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    Is it bad that I want to study nursing as a result of me not being successful with getting into medical school? I was thinking about which jobs are the most similar to being a doctor and I think nursing is quite similar.
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    (Original post by 1lastchance)
    Is it bad that I want to study nursing as a result of me not being successful with getting into medical school? I was thinking about which jobs are the most similar to being a doctor and I think nursing is quite similar.
    It depends on what your reasons are. Do you think you would enjoy nursing in its own right? It's a competitive course and the career is demanding, so you shouldn't go into it halfheartedly. Have you had any work experience to give you a taste of what nursing is like? Which branch of nursing would you go for? In your position I'd probably take a year out to do a relevant job (healthcare assistant or something similar) in order to clarify things. If you think that you'd be happy as nurse, then you could apply for nursing; and if you prefer the look of medicine, then you could reapply for medical school. Lots of people don't get in on their first application, after all. There's nothing wrong with having a backup plan, just do your research and make sure it's a plan you like for its own sake.
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    Try again . Both jobs are very different and if the reasons for you doing medicine were passionate enough you wouldn't do nursing.
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    (Original post by 1lastchance)
    Is it bad that I want to study nursing as a result of me not being successful with getting into medical school? I was thinking about which jobs are the most similar to being a doctor and I think nursing is quite similar.
    Nursing is not an easy degree, especially if your heart isn't in it. Plus its not a good degree to do if your plan is to get into GEM at the end of it.

    You need to look at whether you actually want to nurse (and would be happy doing it once you've finished your degree) or if you're simply wanting to use it as a stepping stone to GEM.

    If you get the grades this year then take a gap year and reapply. It really is the simplest option.
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    (Original post by 1lastchance)
    Is it bad that I want to study nursing as a result of me not being successful with getting into medical school? I was thinking about which jobs are the most similar to being a doctor and I think nursing is quite similar.
    I really don't think it's a good idea to do nursing just because you didn't get into medicine. It's hard enough getting through nursing when it's what you want to do.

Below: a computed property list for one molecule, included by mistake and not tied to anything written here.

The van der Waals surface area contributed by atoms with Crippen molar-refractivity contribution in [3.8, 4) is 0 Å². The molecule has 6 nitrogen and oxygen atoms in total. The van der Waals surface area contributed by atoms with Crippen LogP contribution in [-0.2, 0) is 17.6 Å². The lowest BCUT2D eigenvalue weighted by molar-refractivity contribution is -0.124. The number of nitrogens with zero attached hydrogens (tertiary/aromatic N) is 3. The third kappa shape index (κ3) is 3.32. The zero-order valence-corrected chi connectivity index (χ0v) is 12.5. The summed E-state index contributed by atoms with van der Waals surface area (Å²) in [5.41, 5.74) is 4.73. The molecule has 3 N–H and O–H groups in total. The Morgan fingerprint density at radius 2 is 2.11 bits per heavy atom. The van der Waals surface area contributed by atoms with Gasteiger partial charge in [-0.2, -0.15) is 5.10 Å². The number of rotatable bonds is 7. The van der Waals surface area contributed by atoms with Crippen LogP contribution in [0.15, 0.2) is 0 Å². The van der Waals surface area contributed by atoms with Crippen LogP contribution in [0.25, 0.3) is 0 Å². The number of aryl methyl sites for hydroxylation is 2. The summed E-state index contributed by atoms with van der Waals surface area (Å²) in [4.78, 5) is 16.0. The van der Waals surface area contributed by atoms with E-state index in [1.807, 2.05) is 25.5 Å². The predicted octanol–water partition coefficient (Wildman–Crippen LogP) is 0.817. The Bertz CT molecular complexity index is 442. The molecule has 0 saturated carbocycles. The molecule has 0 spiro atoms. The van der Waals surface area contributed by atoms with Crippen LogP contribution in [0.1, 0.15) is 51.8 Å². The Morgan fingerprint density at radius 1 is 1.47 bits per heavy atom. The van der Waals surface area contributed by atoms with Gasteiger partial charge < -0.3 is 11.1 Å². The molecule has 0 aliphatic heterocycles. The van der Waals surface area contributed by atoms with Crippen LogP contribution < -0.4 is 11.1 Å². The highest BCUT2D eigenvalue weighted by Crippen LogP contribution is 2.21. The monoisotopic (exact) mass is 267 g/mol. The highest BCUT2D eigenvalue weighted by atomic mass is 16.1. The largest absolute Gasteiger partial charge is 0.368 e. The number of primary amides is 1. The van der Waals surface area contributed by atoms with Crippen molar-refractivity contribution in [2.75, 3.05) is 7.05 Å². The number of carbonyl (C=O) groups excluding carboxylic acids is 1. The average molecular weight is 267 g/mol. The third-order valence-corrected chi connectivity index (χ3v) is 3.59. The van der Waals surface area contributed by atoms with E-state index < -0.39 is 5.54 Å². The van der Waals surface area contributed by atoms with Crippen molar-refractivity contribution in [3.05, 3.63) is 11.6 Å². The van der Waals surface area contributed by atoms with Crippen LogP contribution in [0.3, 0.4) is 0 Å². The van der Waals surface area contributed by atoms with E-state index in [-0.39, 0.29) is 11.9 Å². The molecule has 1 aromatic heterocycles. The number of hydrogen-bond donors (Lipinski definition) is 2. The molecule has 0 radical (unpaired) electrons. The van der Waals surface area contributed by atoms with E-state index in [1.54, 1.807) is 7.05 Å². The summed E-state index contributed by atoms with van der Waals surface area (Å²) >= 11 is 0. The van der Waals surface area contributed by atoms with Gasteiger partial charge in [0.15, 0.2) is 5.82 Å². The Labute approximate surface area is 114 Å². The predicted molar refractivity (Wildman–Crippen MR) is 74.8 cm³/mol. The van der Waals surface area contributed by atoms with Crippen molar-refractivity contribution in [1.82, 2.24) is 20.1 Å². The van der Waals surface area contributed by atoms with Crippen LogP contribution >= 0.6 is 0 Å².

Reapply for medicine.

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    I’d love to just reapply again for Medicine, but unfortunately I don’t have the required grades. I was mentally unwell while taking my A levels so I’m wonder if I could apply under extenuating circumstances?
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    Why aren't you retaking your A levels this year if you felt you underperformed? Several of my friends at med school got in after resitting a couple of their A levels because they had underperformed first time round. Have they changed the system so you can only do them once or something?
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    (Original post by taysidefrog)
    Why aren't you retaking your A levels this year if you felt you underperformed? Several of my friends at med school got in after resitting a couple of their A levels because they had underperformed first time round. Have they changed the system so you can only do them once or something?
    Yes - a good few med schools will simply not consider people who have spread their A-levels over three years in any sense. There seems to be a handful that don't mind too much, but no-one seems to know how likely it is that you'll get in to those, and the advice passed around on here is generally that it's pointless to retake in a gap year but there have been some that have done it and received offers. I believe there are specific conditions at some or all of these med schools that accept resits though - to do with having achieved no less than a B in the subjects to be retaken, and not retaking more than one subject, etc.

    If the OP's grades really are rather bad then they'll have to investigate how their extenuating circumstances will come into play with individual med schools.
 
 
 
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